Budget Deal Faces Key Vote In Senate
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Before leaving Washington last week for the holidays, the House overwhelmingly passed a compromise budget deal. It's meant to stave off a government shutdown for two years. But there's a catch. The Senate has to approve it, and passage there is still uncertain. Unlike House Republicans, the Senate's GOP minority has shown little enthusiasm for the deal and may try to block it with a filibuster.
Joining me from the Capitol to discuss the agreement's prospects is NPR congressional correspondent David Welna. And, David, first of all, why is it that the House and Senate Republicans are seeing this deal so differently?
DAVID WELNA, BYLINE: Well, Melissa, for one thing, Budget Committee chairman Paul Ryan, who is one of the most respected GOP conservatives in the House, cut this deal, which is why it won a lot of support there from Republicans. But Senate Republicans had nothing to do with it, so no pride of ownership there. Also, House Republicans took most of the blame for the October government shutdown. And with mid-term elections looming next year, they had no interest in forcing another politically costly shutdown by not passing a budget. And finally, House Republicans realized that if they did not back the budget, it likely would not pass. But in the Senate, where Republicans are in the minority, their votes are not needed for final passage, but they could still try to filibuster this deal.
BLOCK: Yeah. And Senate Democrats have 55 members in their caucus. They need a supermajority. They need 60 votes if they're going to block a filibuster. Do they have those votes?
WELNA: Well, it's not absolutely certain, though there are reports that there are now the five Republicans who would be needed to get to 60. This afternoon on the Senate floor, Majority Leader Harry Reid tried to rally support for the budget deal, which the Senate takes up tomorrow.
SENATOR HARRY REID: Although neither side got everything it wanted from this agreement, the legislation should help break a terrible cycle of governing by crisis. And it rolls back the painful and arbitrary cuts of the sequester, protects Social Security and Medicare benefits, and will help prevent another dangerous government shutdown in the new year.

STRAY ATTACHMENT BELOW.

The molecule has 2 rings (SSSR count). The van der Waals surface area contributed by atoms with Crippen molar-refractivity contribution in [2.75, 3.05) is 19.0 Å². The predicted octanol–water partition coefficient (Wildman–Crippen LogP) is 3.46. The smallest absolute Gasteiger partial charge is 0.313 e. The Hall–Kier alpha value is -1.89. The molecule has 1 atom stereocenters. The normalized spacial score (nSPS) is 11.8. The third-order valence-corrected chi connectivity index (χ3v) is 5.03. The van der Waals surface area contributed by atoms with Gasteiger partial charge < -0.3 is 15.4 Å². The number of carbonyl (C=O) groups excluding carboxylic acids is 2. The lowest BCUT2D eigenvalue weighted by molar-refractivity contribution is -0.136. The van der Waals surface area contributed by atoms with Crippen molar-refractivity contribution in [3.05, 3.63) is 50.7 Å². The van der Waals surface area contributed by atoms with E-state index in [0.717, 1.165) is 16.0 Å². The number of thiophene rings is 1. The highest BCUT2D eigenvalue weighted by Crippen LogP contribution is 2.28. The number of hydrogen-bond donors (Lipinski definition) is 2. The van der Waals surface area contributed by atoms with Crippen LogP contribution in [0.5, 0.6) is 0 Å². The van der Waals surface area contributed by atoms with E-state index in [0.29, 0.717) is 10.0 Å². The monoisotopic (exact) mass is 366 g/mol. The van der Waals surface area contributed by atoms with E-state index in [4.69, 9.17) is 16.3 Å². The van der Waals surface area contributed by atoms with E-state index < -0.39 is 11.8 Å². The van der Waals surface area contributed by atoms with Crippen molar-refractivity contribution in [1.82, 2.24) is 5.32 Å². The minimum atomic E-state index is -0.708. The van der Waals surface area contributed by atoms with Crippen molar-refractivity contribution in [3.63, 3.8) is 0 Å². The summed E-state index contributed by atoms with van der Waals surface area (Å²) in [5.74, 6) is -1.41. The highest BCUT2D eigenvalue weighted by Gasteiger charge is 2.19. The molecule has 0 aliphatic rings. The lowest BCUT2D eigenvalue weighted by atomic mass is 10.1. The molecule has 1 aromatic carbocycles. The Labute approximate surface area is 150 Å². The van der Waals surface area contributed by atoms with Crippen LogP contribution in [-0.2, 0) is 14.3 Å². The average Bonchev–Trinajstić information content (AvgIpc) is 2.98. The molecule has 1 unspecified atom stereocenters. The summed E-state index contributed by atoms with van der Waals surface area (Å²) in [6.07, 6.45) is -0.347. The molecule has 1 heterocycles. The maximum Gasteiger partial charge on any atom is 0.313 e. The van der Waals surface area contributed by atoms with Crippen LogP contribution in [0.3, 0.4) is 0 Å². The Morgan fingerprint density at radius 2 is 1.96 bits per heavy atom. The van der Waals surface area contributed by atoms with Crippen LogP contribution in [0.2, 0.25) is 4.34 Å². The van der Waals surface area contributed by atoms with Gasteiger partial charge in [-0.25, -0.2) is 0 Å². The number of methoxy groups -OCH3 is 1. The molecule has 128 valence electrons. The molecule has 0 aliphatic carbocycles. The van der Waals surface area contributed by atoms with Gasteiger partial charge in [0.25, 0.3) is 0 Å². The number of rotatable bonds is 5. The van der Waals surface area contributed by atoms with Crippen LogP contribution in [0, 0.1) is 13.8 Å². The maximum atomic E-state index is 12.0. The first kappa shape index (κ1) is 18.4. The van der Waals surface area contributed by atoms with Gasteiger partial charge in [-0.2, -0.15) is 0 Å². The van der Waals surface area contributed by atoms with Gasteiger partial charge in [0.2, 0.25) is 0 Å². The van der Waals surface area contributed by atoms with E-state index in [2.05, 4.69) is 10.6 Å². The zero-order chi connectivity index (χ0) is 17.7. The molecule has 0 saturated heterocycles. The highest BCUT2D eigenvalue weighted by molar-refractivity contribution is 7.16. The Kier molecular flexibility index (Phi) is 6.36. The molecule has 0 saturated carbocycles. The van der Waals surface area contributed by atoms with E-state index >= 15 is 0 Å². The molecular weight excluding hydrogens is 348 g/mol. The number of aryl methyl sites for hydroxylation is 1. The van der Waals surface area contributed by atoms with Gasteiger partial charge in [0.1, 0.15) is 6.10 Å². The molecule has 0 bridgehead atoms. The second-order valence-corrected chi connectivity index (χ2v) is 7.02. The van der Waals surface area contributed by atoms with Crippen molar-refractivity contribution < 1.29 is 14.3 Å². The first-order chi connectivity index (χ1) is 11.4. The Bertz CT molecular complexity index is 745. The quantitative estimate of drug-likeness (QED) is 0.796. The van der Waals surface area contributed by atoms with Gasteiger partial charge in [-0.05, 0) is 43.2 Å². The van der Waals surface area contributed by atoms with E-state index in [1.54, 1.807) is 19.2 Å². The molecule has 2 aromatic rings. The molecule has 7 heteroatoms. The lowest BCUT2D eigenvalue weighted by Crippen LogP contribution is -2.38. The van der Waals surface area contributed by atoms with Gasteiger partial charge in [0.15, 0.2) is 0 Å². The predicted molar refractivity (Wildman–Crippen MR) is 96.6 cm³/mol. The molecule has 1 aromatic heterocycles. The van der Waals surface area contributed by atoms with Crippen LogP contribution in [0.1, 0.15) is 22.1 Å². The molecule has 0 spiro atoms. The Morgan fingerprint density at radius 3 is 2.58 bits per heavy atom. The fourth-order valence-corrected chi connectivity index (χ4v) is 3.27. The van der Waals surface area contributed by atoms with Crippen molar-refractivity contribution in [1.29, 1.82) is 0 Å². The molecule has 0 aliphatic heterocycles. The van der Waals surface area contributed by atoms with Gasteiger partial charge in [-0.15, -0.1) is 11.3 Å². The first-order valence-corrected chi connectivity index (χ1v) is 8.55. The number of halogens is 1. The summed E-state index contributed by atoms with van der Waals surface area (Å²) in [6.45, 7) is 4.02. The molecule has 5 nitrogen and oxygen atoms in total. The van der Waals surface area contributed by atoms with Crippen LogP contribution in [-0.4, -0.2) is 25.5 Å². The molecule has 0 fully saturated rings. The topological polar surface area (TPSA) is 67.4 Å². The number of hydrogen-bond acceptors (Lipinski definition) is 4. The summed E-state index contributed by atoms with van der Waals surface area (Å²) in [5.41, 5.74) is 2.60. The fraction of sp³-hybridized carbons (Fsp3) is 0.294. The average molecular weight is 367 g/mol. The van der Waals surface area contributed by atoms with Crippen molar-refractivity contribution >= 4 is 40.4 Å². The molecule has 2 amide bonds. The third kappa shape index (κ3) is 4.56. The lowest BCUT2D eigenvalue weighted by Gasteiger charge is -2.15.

WELNA: And one of the key players in ending the last shutdown was Senate Republican leader Mitch McConnell. But this time, McConnell looks like he'll part ways with House Speaker John Boehner, who strongly backed the budget deal. McConnell is one of seven Republicans seeking re-election next year who face Tea Party-backed primary challengers and not one of them has come out in favor of this budget compromise.
BLOCK: Yeah. And what's the main complaint, David, that you're hearing from Senate Republicans about this budget?
WELNA: Well, most of those who oppose it - and most do - say it does very little to rein in spending, especially when it comes to entitlements, such as Social Security and Medicare, which drive a lot of the spending. But while the budget does eliminate a lot of the automatic spending cuts known as sequestration that have otherwise - that would hit the Pentagon in January especially hard, some Republicans are angry that it's being paid for in part by paring $6 billion from military retirement benefits starting a year from now through smaller cost-of-living adjustments.
BLOCK: David, on the House side, the Democrats' leader, Nancy Pelosi, told her troops they should embrace this budget deal even if they don't much like it. She used more colorful language than that. But on the Senate side, what about the Democrats there? Are they also complaining about this budget, and if they're going to vote for it, vote for it but with held nose, basically.
WELNA: Yes. There are complaints. Some are upset about the budget demanding larger pension contributions from federal employees. And I would say, Melissa, that just about every Democrat in the Senate is upset about this budget lacking any provision extending emergency jobless benefits, which will expire for 1.3 million unemployed people three days after Christmas without congressional action. Senate Democrats say the first thing they'll do when they're back in January will be to try to extend those benefits. But House Republicans have made no such commitment.
BLOCK: And let's talk briefly about the timing here and the rush to get this budget done before the holiday vacation.
WELNA: Well, you know, it's true that the current funding for the federal government does not run out until January 15th. But to avoid another shutdown, Congress before then will have to pass actual spending bills. And without a budget, appropriators would not know how much they'd have to spend in those bills. So presuming this budget passes this week - and it's still an if - appropriators will be scrambling throughout the holiday break to put together one big bill known as an omnibus that's made up of all the individual spending bills, and passing that would avert a shutdown. And then we'd all turn to the next crisis, a possible standoff over raising the debt ceiling in February or March.
BLOCK: OK. NPR's David Welna at the Capitol. David, thanks so much.
WELNA: You're welcome, Melissa.
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